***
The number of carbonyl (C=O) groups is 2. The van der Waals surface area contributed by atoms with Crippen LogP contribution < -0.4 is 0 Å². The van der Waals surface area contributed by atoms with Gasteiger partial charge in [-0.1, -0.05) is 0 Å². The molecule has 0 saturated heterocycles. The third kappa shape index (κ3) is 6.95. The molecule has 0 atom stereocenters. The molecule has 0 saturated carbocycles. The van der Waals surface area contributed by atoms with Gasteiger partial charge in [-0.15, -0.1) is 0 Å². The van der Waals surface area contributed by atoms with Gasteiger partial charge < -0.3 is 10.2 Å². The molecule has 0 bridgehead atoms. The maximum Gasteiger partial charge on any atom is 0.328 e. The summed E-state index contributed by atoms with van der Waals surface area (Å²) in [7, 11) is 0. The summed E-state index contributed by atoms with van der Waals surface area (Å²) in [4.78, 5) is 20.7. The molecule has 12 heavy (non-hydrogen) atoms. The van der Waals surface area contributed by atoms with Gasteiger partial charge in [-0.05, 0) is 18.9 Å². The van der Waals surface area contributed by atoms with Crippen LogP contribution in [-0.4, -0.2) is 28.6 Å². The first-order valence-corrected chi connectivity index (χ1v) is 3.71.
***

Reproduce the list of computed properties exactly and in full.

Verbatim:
The number of carbonyl (C=O) groups is 2. The van der Waals surface area contributed by atoms with Crippen LogP contribution < -0.4 is 0 Å². The van der Waals surface area contributed by atoms with Gasteiger partial charge in [-0.1, -0.05) is 0 Å². The molecule has 0 saturated heterocycles. The third kappa shape index (κ3) is 6.95. The molecule has 0 atom stereocenters. The molecule has 0 saturated carbocycles. The van der Waals surface area contributed by atoms with Gasteiger partial charge in [-0.15, -0.1) is 0 Å². The van der Waals surface area contributed by atoms with Gasteiger partial charge < -0.3 is 10.2 Å². The molecule has 0 bridgehead atoms. The maximum Gasteiger partial charge on any atom is 0.328 e. The summed E-state index contributed by atoms with van der Waals surface area (Å²) in [7, 11) is 0. The summed E-state index contributed by atoms with van der Waals surface area (Å²) in [4.78, 5) is 20.7. The molecule has 12 heavy (non-hydrogen) atoms. The van der Waals surface area contributed by atoms with Gasteiger partial charge in [-0.05, 0) is 18.9 Å². The van der Waals surface area contributed by atoms with Crippen LogP contribution in [-0.4, -0.2) is 28.6 Å². The first-order valence-corrected chi connectivity index (χ1v) is 3.71.